Trembling, I turn away from the mirror and see my mom.

"That skirt doesn't match your sweater."

I ignore her.

Doesn't she know that guys don't pay attention to ugly girls?

When they look around, their eyes roll right over us.

I could dress up in a fucking chicken suit, and no one would comment.

There are some people who've told me that I need to take innitiative; if I want a boyfriend, I have to ask a guy to a dance, or tell him I like him.

I hate them even more than the people who tell me I'm beautiful.

I'm fourteen. Do you know how many times I've had my heart broken?


I've reached out to guys seven times.

And every time they spit in my face.

Figuratively. Except once. But I think that might've been an accident.

And it's not like I'm going after the "popular" guys.

My sights are set low.

Really low.

As in, if a bum walked up to me and said "Can I have some change?" I'd tell him, "Yes, but only if you ask me out."

When I meet up with my friends, I note with a pang how beautiful they are.

Maybe they're not; maybe I'm just so used to trying to find some good in my own appearance that I look for the best in everyone's.

That's not a good thing; it just makes me seem uglier if I'm seeing all of these beautiful people.

I wonder why they keep me around.

Michelle has the prettiest face and such thick hair.

Kristen's the prettiest girl in our grade.

Danielle has the best fashion sense.

Grace is bold and you can see it just by looking at her.

The list goes on.

And there I am. Soiling their image.

And they all tell me I'm pretty.

And I want to laugh at them--tell them they're not helping.

Tell them they're making it worse.

And sometimes I cry.

And they don't understand.

How much little things hurt me.

Because I'm so weak behind all this fat.

There's this tiny, tiny thing that's me, and it's just building walls.

It just sits there, replacing bricks.

You see, they're brick walls, and every time someone tries to reach out to me, they take off a brick.

And I want to trust them.

I want them to know me.

But I've spent so much time cancelling out the ugly image with fake me's, that I couldn't stand to truly share myself with someone, and have them walk away thinking, "Oh, so she really is only ugly."


Now not only am I ugly, I'm funny, smart, collected, and ditzy.

Not really. I mean, I really am smart and funny, but not in the ways I make it seem.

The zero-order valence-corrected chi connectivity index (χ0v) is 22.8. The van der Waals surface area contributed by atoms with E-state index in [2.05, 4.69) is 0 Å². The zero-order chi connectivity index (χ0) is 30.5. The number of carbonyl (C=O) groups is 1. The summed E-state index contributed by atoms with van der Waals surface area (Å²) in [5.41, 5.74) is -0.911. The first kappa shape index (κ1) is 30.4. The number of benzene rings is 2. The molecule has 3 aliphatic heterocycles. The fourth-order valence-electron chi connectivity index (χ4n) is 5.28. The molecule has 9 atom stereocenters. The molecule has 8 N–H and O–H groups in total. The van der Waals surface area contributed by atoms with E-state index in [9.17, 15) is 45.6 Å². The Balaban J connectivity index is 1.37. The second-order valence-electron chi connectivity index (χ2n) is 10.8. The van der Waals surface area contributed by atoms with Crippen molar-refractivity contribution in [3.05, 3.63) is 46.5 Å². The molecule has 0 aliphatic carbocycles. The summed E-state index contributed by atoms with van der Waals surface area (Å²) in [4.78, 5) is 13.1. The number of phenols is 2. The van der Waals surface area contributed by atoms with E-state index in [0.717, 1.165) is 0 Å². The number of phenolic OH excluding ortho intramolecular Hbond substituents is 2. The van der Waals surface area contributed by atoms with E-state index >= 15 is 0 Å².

I'm smart because I love learning, bot because I'm obligated to be like I make it seem.

I'm funny with a sadistic twist, not just playing-the-fool and laughing at my "naivety" like I make it seem.

I try to make people laugh, because when people laugh, their eyes are closed, and they can't see me.

And I laugh with them.

I laugh at myself.

And for every laugh there're more tears.

And I avoid guys I like now.

I'm afraid that they'll reject me.

And I don't think I can take being hurt again.

I used to be young.

I used to harbor thoughts of fairytales.

I would hit a growth spurt, right?

I would become beautiful.

Then the story changed.

I wouldn't have to become beautiful; Prince Charming wouldn't *care* about looks. He'd only care about that tiny me, and he'd sit there and wait for me to take down each and every brick.

And then I just stopped believing.

Prince Charming doesn't exist.

And then that opinion changed as well.

Prince Charming was for the pretty girls.

And so I finally realize that no one will never know me.

And so I'm telling you now.

Yes. You.

In the hopes that you'll see another ugly girl, and you'll say, "Hey. She could be really awesome."

So here's what I'll tell you:

I love sitting outside on an autumn day and reading.

With no one else.

I don't like people much.

I just want to be alone a lot.

And they don't understand.

I can't get away from them.

I have to see them.

And they have to judge me.

And I hate it.

And I envy them all.

But the thing that I hate the most is that there's still this part of me that's convinced that *someday*, Prince Charming *will* show up and say, "Hello, you have lovely eyes, you know?"